By Christian Viveros-Fauné
By Miriam Felton-Dansky
By Tom Sellar
By Tom Sellar
By Jessica Dawson
By Tom Sellar
By R. C. Baker
By Tom Sellar
I was briefly offended at this exciting show by sounds of excellent jazz. They emanated from speakers in a room that contains dozens of small paintings and drawings, whose massed array did not rescue my mood. Bob Thompson's littlest pictures are some of the most piquant artworks I know. They should be given individual breathing spaces on the wall. But mostly the musicby Ornette Coleman and other friends and kindred spirits of Thompson, who died an addict at age 29 in 1966 in Romemade me crabby.
You needn't do the breaststroke through recorded Debussy at exhibitions of Monet water lilies, and a blaring cancan is left to your mind's ear when Toulouse-Lautrecs are shown. We normally assume that visual art, if it is worth looking at in the first place, demands the complement and compliment of silence. A soundtrack insinuates doubts about the work's self-sufficiency or, worse, a form of proprietary condescension to it, as the mascot of a nonvisual sensibility.
But then I resigned myself. What can you do?
Thompson is one of those hopelessly interesting artists who get caught in swirling eddies of patronization forever. Simply, people insist on valuing him for reasons apart from the merit of his painting. Thompson was an African American member of a passionately integrated, Beat-era bohemia that was shattered by Black Power in the late 1960s. He will always be seen to represent that epoch, whose marching order was interracial hedonism, whose anthem was jazz, and whose worm-in-the-rose was heroin.
Admittedly, the period content of Thompson's paintings captivates. In a pictorial Arcadia derived from Italian Renaissance mythic scenes and bacchanals, he set emblematic nude figures whose predominant red, blue, and yellow conjure a free-loving Rainbow Coalition. The mood of the work is vulnerable ecstasy. A repertoire of mysterious bird forms evokes flights of joy and/or fear. The avian symbology may also indicate Charlie "Bird" Parkerwhy not?
But Thompson's painting did not come out of liberated lifestyles and music. It came out of painting. He belonged to a nameless movement, born in Provincetown, Massachusetts, in the 1950s, that embraced a peculiar vision of art history. That vision did not conquer the New York art world, to put it gently. The thickly painted figurative modes of Thompson and his colleaguesincluding Jay Milder, Bill Barrell, and early Red Groomswere crushed by juggernauting Pop and Minimalism.
The Provincetown look was an aesthetically conservative, emotionally insurgent revival of late-19th-century, Gauguin-esque Symbolism. Its matter and manner announced the artists as a community of untrammeled, funky seers who all but breathed paint. Fanciful but not fatuous in imagery, its best products recall a famous statement of Maurice Denis in 1890: "Remember that a picturebefore being a battle horse, a nude woman, or some anecdoteis essentially a plane surface coated with colors assembled in a certain order."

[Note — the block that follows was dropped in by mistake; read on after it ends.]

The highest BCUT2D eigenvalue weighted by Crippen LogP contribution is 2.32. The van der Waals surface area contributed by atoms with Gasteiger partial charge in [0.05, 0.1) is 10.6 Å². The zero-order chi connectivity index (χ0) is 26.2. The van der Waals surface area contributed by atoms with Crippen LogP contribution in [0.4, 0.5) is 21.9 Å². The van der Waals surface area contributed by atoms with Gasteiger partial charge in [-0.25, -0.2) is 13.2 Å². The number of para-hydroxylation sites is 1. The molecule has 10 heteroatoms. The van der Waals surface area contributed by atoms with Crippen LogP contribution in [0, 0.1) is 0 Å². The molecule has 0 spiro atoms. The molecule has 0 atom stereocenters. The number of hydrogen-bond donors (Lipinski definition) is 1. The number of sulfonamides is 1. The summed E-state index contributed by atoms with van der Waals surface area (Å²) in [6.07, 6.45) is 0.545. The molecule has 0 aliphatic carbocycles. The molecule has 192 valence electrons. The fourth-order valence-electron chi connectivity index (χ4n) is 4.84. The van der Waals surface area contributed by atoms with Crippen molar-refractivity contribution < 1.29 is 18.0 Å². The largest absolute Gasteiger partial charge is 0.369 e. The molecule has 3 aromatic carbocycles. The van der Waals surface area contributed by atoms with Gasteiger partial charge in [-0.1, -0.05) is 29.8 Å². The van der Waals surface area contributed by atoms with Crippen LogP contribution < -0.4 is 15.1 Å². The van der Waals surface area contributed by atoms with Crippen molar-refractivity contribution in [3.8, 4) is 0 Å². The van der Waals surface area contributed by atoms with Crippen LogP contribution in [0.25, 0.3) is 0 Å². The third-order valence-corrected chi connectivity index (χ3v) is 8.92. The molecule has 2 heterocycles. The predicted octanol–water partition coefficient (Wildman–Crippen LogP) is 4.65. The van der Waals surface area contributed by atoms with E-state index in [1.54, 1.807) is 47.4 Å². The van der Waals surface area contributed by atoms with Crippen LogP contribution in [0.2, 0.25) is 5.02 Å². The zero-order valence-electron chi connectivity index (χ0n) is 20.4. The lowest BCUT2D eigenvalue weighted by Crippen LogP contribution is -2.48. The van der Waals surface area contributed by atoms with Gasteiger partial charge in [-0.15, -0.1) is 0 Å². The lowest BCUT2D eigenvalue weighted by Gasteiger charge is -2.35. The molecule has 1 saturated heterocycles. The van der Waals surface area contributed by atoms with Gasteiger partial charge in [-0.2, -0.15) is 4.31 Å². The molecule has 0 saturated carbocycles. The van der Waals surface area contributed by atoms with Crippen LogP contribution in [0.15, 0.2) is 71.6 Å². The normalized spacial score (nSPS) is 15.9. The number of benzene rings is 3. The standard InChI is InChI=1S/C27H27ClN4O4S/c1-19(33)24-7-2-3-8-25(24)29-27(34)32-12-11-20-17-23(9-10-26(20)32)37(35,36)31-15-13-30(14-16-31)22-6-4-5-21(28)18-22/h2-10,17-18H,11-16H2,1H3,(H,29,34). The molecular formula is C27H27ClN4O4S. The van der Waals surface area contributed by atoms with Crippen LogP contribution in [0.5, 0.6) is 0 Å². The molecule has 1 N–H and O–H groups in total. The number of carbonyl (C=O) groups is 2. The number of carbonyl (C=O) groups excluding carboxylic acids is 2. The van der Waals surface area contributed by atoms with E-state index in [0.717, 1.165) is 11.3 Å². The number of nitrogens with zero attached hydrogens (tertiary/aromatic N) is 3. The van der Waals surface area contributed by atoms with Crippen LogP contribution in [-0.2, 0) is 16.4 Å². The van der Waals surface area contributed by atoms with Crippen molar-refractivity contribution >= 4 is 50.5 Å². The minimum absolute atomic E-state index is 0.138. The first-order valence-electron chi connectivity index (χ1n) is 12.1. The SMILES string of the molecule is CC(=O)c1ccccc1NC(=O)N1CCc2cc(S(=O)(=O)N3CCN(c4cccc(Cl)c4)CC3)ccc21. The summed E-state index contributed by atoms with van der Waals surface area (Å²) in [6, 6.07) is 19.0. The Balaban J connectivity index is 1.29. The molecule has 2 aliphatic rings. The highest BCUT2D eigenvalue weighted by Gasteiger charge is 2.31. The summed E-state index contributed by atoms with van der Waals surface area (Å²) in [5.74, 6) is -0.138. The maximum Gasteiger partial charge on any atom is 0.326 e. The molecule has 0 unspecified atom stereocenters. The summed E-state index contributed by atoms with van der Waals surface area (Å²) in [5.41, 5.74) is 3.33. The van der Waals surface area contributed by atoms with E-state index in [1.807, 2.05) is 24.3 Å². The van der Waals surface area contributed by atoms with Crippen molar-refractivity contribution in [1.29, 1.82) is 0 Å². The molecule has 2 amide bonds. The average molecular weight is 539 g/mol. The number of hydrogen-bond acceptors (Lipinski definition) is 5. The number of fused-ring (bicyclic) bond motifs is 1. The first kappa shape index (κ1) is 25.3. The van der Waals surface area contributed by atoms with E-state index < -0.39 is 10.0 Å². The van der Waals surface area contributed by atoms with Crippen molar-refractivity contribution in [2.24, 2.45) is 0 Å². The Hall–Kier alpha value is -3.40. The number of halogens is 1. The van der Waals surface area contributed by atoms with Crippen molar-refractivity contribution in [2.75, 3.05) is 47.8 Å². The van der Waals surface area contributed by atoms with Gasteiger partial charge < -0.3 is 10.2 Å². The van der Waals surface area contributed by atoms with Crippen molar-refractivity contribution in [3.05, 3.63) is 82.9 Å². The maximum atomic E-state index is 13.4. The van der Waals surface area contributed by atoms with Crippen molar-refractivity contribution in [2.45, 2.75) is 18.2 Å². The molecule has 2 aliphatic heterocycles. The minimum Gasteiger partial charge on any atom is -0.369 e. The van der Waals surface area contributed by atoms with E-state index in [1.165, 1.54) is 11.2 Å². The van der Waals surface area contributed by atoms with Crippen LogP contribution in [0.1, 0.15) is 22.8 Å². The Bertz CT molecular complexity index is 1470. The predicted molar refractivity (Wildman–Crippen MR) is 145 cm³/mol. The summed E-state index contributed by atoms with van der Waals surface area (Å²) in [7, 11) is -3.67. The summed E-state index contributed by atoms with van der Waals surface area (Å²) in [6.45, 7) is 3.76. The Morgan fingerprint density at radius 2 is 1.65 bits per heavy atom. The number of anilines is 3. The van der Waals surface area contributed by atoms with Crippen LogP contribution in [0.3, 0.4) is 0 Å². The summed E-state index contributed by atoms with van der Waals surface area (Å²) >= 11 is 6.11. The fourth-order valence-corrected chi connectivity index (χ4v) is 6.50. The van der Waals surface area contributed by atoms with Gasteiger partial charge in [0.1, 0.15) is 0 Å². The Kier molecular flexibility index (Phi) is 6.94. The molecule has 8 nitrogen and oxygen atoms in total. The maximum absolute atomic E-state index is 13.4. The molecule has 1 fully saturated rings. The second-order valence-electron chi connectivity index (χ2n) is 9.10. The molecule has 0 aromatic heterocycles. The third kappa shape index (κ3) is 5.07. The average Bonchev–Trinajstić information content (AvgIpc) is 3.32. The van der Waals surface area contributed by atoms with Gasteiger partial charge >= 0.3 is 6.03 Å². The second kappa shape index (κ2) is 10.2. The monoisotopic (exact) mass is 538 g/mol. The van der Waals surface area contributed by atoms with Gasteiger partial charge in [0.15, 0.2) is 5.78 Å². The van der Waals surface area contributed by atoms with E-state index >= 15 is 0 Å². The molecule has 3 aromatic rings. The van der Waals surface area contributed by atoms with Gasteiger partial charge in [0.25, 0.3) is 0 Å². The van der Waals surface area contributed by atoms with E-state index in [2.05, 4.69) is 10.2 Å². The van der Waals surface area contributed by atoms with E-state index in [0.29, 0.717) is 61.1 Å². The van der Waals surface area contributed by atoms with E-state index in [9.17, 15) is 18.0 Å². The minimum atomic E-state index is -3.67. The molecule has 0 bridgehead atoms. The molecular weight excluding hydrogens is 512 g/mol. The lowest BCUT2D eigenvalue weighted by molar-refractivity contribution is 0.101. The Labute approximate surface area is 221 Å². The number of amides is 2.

Thompson never met the movement's mentor Jan Müller, a Dutch-born painter of gnomic figures in landscapes, still underrated today, who died in Provincetown in 1958, shortly before the younger artist arrived there. Among Thompson's first striking pictures was a painting, from hearsay, of Müller's funeral. Müller's widow, Dody, gave him decisive advice: "Don't ever look for your solutions from contemporarieslook at Old Masters." For the rest of his short life, much of it in France and Italy, Thompson worked hand in hand with the likes of Piero della Francesca.
Thompson's signature lookwhich I enjoy, though it seems to give many people troublecombines linear gawkiness and compositional grace. The inelegance of woozy, arbitrarily colored figures points away from whatever those figures signify. It emphasizes the hieratic beauty of classical schemes that Thompson adapted from Piero, Michelangelo, Poussin, and Goya. A sustained enterprise of homage, this is painting crazy about painting.
Thompson's hand rhymes love of painting with erotic love. The central term of his art, formally and poetically, is touch: how he lays the pigment on. A 1965 film about Thompson by Dorothy Beskind, on video at the Whitney, shows him doing it, alternating brushes and his fingertips in direct, fuss-free improvisations. (On film, Thompson is camera-shy and looks puffily dissipated; he is glum except while working, when he becomes galvanically focused.) A steadily emanating, grave tenderness results.
Thompson's work looks Expressionist but really isn't. If anything, he downplays the emotion of his sometimes violent Renaissance motifs, including a Massacre of the Innocents. His brushstroke is additive, not gestural. It can be brilliantly various, displaying different styles in the same picturedense and juicy rubbing shoulders with thin and matte. There is no disharmony, because the same hand"touching" in all sensespresides everywhere.
My absolutely favorite Thompson works are smallforcing intimate registration of his touchand often painted in gouache (opaque watercolor) on paper. With oil paints, which practically beg for bravura handling, Thompson's blunt, static strokes can feel rather perversely self-limitedas if a piano were confined to the musical range of a harpsichord. Fresco, for whose heyday he was born centuries too late, could have been his optimum medium. As it is, he uses oils as if they were water-based paints, suppressing their viscosity and transparency.